Dear EarthTalk: Are any book or magazine publishers using recycled paper these days?
—Debby Greco, Canton, CT
Environmental groups have been advocating for changes in the paper choices of the publishing industry for years. For one, Greenpeace’s Book Campaign has been working to convince publishers to switch from non-recycled "virgin" paper to more green-friendly recycled varieties. The virgin paper used in most books has been linked to the ruin of ancient forests in Canada, Finland, Southeast Asia and elsewhere.
Markets Initiative, a group of Canadian environmental organizations working with Greenpeace, has convinced 67 Canadian publishers to make formal commitments to phase out virgin paper in their books. The coalition even provides an extensive list of eco-friendly current titles on its website.
Greenpeace and its cohorts have had less success with American publishers, though, going so far as to recommend that U.S. buyers of the latest Harry Potter book make their purchases online from Canadian purveyors offering Raincoast Books" version on 100 percent recycled paper.
It is much the same story on the magazine side, where a few dozen publishers have embraced the use of recycled paper, while the big players continue to utilize virgin fibers, mainly due to cost considerations, in putting out their glossy productions.
The Magazine PAPER Project (MPP), which is trying to get big publishers to take the lead in choosing recycled as well as chlorine-free options, lists more than 60 magazines that have made a commitment to using ecologically responsible papers, such as those that contain "post-consumer" recycled content or that are produced using non-toxic manufacturing processes. The list includes a wide range of publications, from Ms. Magazine to Discover to Shape, and just about every environmental and non-profit publication in-between. MPP, which is part of the non-profit Co-op America’s WoodWise program, walks publishers through their papers" impacts and assists them in adopting environmentally preferable alternatives.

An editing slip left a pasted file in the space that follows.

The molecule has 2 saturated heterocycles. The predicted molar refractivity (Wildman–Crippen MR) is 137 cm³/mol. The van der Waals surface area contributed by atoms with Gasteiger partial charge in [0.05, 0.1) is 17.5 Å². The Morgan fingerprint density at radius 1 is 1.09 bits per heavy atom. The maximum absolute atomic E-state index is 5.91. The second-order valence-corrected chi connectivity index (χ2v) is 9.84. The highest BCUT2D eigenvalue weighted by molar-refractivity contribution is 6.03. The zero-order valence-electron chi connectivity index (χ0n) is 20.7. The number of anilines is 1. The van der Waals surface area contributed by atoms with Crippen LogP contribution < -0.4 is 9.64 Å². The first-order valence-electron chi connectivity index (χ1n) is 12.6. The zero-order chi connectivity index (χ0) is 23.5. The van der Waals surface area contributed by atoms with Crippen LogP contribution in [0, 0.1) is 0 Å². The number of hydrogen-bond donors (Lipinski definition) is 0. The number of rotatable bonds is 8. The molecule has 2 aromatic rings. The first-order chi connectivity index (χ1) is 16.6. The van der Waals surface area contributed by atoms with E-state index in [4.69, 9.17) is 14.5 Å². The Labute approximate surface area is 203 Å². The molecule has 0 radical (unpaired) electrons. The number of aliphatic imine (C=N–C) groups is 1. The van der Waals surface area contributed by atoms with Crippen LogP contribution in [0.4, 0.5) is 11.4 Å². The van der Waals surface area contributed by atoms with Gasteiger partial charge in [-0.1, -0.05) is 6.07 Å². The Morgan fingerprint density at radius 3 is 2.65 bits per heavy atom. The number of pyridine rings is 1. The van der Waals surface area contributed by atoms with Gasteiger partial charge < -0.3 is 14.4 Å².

Perhaps an indication of things to come, the 2002 book, Cradle to Cradle: Remaking the Way We Make Things, by William McDonough and Michael Braungart—which describes how ideas of "ecologically intelligent design" can be applied to everyday things in order to reduce environmental damage—is printed on a synthetic "paper" made from plastic resins. The book’s pages look and feel like paper, are waterproof—and can be recycled in communities that have the means to collect polypropylene, a material similar to that which is used in yogurt containers. The paper is significantly more costly to produce than paper (for now), but this "tree-free" book, says the book’s website, "points the way toward the day when synthetic books, like many other products, can be used, recycled and used again without losing material quality
CONTACTS: Magazine PAPER Project, www.coopamerica.org/programs/woodwise/paperproject;Greenpeace Book Campaign, www.greenpeace.org/international/campaigns/forests/greenpeace-book-campaign; Markets Initiative, www.oldgrowthfree.com.